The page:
July 11, 2019. As a testament to the success of the solution developed after many years of research that Cornell University entomologist Dr. Elson Shields and Research Support Specialist Tony Testa began at Peck Homestead Farm in Great Bend, NY, young farmer John D. Peck shares photos of his most recent alfalfa mix crop and notes, “The alfalfa that continues to grow well is a testament to the research done here after the devastation alfalfa snout beetle had caused.”
The Peck Homestead Farm family hosted alfalfa snout beetle on-farm research trials, funded by the farmer-driven Northern New York Agricultural Development Program, for more than two decades in support of the long-term commitment required to develop a science-based, field-proven response to the devastating crop pest. The crop loss at the farm was significantly impacting milk production loss.
The development of the protocol for using native NY nematodes as a biocontrol for alfalfa snout beetle by Shields and Testa included an investigation into the pest’s history in Europe, creating a greenhouse protocol for rearing the biocontrol nematodes, and field trials. They pioneered and proved the protocol, showing that the nematodes will persist and spread (as they have at the Peck farm: see photo at left), making it possible for a single application to inexpensively provide relief from the pest that left unattended can destroy an entire field of alfalfa in a single season.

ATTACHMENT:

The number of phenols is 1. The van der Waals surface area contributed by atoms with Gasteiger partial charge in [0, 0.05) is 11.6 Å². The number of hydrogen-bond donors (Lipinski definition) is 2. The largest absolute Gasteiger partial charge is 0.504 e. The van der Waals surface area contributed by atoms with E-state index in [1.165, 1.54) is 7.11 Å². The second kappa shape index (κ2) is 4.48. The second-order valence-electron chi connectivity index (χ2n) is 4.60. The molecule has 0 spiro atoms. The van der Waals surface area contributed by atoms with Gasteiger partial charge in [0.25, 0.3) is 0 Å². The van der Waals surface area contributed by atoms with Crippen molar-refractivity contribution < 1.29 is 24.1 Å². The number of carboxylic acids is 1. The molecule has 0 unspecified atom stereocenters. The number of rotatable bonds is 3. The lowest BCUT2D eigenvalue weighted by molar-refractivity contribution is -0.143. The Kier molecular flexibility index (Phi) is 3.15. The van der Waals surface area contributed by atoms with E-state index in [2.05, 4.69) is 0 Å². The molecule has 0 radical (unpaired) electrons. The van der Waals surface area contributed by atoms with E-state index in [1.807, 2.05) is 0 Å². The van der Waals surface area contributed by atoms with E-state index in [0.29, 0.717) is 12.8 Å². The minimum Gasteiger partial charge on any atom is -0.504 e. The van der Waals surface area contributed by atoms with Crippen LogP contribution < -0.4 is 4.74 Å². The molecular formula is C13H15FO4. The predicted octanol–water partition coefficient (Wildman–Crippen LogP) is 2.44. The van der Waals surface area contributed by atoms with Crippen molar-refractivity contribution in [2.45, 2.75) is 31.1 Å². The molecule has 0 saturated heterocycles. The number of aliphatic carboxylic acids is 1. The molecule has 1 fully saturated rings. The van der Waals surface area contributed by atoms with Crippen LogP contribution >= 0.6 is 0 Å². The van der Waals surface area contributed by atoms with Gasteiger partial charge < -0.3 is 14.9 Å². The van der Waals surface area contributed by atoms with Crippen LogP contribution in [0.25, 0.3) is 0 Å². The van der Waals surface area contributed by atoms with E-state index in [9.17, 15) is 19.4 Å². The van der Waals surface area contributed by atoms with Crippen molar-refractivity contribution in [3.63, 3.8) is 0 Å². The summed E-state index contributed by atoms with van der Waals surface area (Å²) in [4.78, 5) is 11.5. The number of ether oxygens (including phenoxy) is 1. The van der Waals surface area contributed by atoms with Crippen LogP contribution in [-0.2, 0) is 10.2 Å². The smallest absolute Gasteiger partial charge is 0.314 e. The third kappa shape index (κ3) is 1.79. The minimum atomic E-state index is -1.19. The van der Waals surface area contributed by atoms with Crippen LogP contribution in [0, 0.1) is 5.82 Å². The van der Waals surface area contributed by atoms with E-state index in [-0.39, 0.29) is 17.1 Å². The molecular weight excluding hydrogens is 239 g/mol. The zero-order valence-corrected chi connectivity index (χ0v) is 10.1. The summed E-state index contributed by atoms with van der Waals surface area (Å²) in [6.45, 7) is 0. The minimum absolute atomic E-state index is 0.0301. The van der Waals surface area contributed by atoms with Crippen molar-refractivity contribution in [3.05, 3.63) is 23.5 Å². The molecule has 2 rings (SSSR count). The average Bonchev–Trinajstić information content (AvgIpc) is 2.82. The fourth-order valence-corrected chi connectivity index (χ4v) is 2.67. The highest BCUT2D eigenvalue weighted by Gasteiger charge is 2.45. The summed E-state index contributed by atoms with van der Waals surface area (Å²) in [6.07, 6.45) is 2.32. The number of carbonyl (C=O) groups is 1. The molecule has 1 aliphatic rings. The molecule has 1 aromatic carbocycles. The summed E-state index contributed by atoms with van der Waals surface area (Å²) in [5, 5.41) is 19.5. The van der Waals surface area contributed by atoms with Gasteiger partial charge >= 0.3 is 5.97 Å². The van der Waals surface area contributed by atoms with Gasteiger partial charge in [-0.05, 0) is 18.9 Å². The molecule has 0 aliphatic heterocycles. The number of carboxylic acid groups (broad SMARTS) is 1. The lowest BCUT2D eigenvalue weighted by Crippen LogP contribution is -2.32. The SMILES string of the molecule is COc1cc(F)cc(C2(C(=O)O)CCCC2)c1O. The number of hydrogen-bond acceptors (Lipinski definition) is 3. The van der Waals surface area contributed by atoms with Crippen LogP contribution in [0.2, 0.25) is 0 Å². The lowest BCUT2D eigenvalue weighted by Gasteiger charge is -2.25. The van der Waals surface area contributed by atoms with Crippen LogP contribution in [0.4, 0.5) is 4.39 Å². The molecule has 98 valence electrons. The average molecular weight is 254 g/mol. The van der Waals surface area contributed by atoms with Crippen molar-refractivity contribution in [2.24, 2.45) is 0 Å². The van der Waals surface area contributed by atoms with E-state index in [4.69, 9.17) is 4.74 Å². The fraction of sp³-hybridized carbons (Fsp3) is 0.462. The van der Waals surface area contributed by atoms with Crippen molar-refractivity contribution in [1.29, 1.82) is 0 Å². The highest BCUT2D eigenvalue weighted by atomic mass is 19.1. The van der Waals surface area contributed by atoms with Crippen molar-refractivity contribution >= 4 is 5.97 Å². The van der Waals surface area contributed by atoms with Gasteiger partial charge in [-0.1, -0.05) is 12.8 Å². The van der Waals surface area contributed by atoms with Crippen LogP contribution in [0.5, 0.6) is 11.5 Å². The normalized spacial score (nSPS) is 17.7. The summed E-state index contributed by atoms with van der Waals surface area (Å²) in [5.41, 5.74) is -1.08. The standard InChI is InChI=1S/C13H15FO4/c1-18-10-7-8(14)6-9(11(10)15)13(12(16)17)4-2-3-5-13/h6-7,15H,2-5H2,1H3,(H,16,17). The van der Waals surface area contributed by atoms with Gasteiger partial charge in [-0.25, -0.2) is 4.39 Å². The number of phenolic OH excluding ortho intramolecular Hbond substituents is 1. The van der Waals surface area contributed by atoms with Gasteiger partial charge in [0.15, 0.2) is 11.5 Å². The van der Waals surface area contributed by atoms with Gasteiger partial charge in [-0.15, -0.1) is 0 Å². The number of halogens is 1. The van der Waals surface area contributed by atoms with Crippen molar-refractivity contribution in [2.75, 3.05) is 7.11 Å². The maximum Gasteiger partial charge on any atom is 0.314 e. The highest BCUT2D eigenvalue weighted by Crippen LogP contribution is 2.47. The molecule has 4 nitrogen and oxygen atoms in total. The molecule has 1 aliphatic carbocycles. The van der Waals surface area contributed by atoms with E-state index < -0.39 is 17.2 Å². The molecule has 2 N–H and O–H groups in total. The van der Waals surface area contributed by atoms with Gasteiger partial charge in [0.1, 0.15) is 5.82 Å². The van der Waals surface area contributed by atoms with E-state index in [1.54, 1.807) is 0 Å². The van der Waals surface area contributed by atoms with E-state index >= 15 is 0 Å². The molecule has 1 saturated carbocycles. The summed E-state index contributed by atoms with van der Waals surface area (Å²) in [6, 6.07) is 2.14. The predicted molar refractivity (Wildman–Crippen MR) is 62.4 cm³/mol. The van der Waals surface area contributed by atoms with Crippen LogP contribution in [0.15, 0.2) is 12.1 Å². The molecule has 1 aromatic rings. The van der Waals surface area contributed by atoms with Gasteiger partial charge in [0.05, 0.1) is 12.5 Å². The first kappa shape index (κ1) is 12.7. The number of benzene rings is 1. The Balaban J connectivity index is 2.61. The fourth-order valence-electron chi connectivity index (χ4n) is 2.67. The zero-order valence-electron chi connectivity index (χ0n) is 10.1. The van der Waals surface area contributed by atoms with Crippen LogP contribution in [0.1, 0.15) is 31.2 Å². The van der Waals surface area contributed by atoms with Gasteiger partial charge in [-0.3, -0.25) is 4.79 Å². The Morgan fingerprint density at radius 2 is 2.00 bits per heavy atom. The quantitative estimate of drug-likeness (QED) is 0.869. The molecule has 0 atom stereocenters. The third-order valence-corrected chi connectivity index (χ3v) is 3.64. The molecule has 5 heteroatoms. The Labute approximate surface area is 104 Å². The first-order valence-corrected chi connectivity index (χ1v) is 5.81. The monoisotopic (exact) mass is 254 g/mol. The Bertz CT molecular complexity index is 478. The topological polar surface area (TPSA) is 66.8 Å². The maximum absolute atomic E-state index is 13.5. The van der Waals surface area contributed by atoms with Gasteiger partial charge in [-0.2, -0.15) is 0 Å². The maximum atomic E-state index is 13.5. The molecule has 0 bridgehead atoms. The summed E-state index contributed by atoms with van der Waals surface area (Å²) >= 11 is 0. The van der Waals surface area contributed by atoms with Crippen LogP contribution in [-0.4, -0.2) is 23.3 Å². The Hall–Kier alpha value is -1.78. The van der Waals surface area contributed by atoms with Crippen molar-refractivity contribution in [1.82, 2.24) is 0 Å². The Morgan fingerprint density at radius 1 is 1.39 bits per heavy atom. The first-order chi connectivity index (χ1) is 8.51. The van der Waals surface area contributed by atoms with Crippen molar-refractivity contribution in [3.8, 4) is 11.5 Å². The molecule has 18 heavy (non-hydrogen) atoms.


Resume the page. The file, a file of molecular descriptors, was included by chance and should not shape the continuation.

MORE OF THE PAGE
Following the many years of testing and proving the protocol on northern NY farms, Shields and Testa were able to attract additional funding from such groups as the New York Farm Viability Institute, Northeast Sustainable Agriculture Research and Education program, and entities in Texas, New Mexico and other states to extend the biocontrol testing and use across New York State and well beyond not only to protect the alfalfa crops so valuable to the dairy and livestock industries, but other crops as well.
This groundbreaking science and research prompted a contingent of Russian agriculturalists to visit Northern New York and to specifically meet with Dr. Shields. On that visit, they also heard from John D.’s father, John E. Peck, about the early research efforts on their farm.
Shields and Cornell Cooperative Extension NNY Field Crops Specialist Mike Hunter have received New York State Integrated Pest Management Awards for their work on alfalfa snout beetle management (July 11, 2019): https://nnyagdev.org/index.php/2019/07/11/congratulations-ipm-award-winners/